WILL RACISM AND SEXISM REWRITE THE ARTS?

YOU WILL FIND PLENTY of it in Shakespeare’s The Tempest and Othello, Mozart’s The Magic Flute and Wagner’s Der Ring des Nibelungen. Stand by for updates; there will be plenty.

LETTERS

AS A CLASSICAL MUSIC LOVER I am an avid fan and attendee of live music performances. Your Weekly Magazine was my go-to source to find out about upcoming events, and to read reviews of past ones. I sorely mourn the loss of these performances, which the pandemic has taken away. Now, arts organizations are getting increasingly creative, offering myriad engaging online presentations. Thanks to your magazine, I’m able to learn about these shows and access them. Now I check PAMB regularly for online events; I also enjoy the informational and biographical articles you feature. In these distressing pandemic times, your magazine is more needed than ever, as a guide to the healing and calming world of music. ~Phyllis Rosenblum, Santa Cruz

FROM ‘MONDAYS AT KUUMBWA’ ARCHIVES

ALICIA OLATUJA performing live at the Kuumbwa Jazz Center in July, 2019.

 

100 GREATEST GOTH & METAL BANDS

ROLLING STONE’S choices. Click HERE

THE WINDMILLS OF YOUR MIND

MICHEL LEGRAND (1932-2019) masterpiece as the composer joins Natalie Dessay. (In French the title is Les moulins de mon coeur.)

 

GINA PRINCE-BYTHEWOOD’S THE OLD GUARD

AN INTERVIEW by David Sims with the filmmaker on her recent movie hit. Click HERE

THE HYPERTRAGIC NOTCH

BEETHOVEN PIANO CONCERTOS with Kristian Bezuidenhout, fortepiano and Freiburger Barockorchester, Pablo Heras-Casado conducting

GRAB A BAGUETTE, a nicely ripened camembert and some Beaujolais, the better to savor these not-so-serious bagatelles—trifles—from the quill of Beethoven. Though usually disregarded for concert purposes, other than as encores, they include the composer’s invention of ragtime (Bagatelle in B minor, Op 126:4) and the music-box favorite, Für Elise. Still they all bear the fingerprints found in the composer’s masterpieces. Three collections of bagatelles, Opp 33, 110 and 126, also include some much earlier piano pieces plus the concluding Fantasia, Op 77, 1809, the odd man out, a fantasy/variations that corresponds to neither form precisely but embraces a manic spirit of improvisation. In any case, and thanks to Paul Lewis, you will not need to look further to find better. SM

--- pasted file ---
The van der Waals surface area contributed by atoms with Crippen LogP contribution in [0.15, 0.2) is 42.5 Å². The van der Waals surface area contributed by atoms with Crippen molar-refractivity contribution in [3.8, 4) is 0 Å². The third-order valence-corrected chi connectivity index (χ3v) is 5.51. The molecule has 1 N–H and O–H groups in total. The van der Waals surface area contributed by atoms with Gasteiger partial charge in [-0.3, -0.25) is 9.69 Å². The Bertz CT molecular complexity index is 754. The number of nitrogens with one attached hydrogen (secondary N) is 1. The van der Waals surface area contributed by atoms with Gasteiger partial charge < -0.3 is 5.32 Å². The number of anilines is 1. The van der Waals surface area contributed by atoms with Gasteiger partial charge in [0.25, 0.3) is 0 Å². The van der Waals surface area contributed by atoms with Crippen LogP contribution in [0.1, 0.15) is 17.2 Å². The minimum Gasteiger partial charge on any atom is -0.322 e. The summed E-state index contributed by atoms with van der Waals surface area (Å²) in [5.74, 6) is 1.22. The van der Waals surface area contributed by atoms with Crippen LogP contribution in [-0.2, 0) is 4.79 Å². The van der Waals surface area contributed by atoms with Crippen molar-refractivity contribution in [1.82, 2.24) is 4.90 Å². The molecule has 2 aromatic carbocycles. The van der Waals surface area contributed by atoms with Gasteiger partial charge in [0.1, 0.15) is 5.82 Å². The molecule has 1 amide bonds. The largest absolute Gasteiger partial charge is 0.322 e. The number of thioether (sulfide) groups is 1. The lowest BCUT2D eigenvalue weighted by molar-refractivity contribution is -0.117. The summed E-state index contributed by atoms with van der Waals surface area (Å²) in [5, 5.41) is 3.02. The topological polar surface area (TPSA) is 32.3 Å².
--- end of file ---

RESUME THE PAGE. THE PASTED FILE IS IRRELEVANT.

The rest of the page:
HOW CHRISTINE WALEVSKA GOT HER FIRST CELLO BACK

THE 19TH CENTURY French child-sized instrument was discovered four decades after it was stolen. (In the 1970s Walevska was a concerto soloist with the Monterey Symphony.) Click HERE

TWO 20TH CENTURY CELLO ‘GODS’ CHAT

MSTISLAV ROSTROPOVICH AND JANOS STARKER join an insightful 40-minute audio conversation about their life and work. Produced in the studios of WFIU during the celebration of Starker’s 75th birthday, this marks the only time that these two great cellists have given a joint interview. Bob Willard hosts on Starker’s 75th birthday. Click HERE

SHELTERING IN PLACE

ONE COUPLE was way ahead of the curve. Click HERE

THE BOXER

PAUL SIMON with Art Garfunkel and a bunch of enhanced studio effects.

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Scott MacClelland, editor; Rebecca CR Brooks, associate editor